What kind of camera do you use?
I use a simple digital snapshot camera, a Canon Powershot SD1000. It’s small and light and fits in my pocket or purse with no problem. I do love vintage cameras and between my boyfriend and me, we have collected quite a few: a Holga, a Polaroid Land camera, another Polaroid instant camera as well as several others. But, for everyday shots, the digital is my best friend.
How do you get your photos to look like that?
While I love the look that you achieve with these vintage cameras, I find the cost of film and developing to be prohibitive. Plus, with most of these (besides Polaroids) it takes too long to get the photos back; especially for the purpose of using them on the blog. Look, here’s what I wore two weeks ago before I sent my film to be developed! ;) Also, there’s the added consideration that the chemicals used for developing film, even Polaroids, are highly toxic and terrible for the environment.
So the short answer is I’ve learned to use Photoshop to achieve the look of a vintage photograph without all the cost – to me and the environment.
Who takes your photos?
Most of the photos on the blog are taken by me, myself and I using my digital snapshot camera and a tripod. Sometimes, my lovely boyfriend lends his eye and snaps a few shots for me. Anytime he helps, I credit him under the photos. You can see more of his photos here and here. If you don’t see him credited it’s safe to assume that I took the photos. It would be nice to have your own personal photographer follow you around at all times but it turns out that all you really need is a camera, a tripod and no sense of embarrassment. Trust me. Set that tripod up in public and start taking photos of yourself and you’ll get some seriously strange looks.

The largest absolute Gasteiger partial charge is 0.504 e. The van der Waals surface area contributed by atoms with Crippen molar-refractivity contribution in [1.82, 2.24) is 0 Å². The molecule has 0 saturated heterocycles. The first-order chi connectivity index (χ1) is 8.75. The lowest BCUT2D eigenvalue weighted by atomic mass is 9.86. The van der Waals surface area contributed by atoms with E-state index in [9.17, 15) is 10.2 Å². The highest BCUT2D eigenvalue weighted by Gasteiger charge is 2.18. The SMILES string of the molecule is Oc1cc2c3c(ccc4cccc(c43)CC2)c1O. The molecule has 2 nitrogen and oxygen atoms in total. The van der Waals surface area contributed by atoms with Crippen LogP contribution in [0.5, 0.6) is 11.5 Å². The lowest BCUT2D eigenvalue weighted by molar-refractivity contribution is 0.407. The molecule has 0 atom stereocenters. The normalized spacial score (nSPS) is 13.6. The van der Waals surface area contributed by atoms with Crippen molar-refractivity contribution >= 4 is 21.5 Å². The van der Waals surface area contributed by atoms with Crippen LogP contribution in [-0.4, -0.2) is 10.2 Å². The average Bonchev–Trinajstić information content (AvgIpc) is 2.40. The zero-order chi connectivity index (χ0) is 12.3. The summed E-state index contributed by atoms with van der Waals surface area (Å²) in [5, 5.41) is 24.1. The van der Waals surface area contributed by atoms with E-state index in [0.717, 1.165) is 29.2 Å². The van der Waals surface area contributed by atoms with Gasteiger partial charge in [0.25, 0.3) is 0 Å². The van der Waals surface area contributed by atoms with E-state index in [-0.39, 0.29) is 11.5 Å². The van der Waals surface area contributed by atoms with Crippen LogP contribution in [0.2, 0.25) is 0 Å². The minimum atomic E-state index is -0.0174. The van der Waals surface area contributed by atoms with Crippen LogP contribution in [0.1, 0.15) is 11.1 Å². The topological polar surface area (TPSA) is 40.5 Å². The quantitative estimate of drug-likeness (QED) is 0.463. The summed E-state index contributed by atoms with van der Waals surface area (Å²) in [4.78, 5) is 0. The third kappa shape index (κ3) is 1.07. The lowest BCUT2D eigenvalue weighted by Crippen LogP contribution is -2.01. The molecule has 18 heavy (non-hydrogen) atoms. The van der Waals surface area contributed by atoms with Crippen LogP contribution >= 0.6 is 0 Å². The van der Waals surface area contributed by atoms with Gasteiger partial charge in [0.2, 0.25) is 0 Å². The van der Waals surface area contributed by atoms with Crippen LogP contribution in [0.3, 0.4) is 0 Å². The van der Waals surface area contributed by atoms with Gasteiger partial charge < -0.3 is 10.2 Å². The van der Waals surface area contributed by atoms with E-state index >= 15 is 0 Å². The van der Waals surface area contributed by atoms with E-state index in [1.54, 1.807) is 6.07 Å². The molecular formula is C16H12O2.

How do I start my own Ebay store?
I’m sure everyone that has started an Ebay store has taken a different path. My path started nearly a year ago when I posted twelve items. I had no idea if anyone would even see my auctions or if any of the pieces would sell. Luckily people did indeed discover the auctions, the pieces did sell and I’ve been going ever since.
I did a lot of online research, learned some basic HTML, asked my graphic designer boyfriend for help and dove in head first.
Is it a lot of work?
Yes. But it’s also a lot of fun. I mean, I vintage shop for a living. I feel lucky everyday for that fact alone. But it’s not all about the shopping. There’s also taking photos of each piece, writing the descriptions and taking measurements (for some reason this is my least favorite part), keeping up with all the correspondence from your buyers, preparing packages for mailing including all customs forms for overseas shipments and trips to the post office. It can become quite time consuming. These are just a few things to consider if you want to start your own store. If you do, good luck!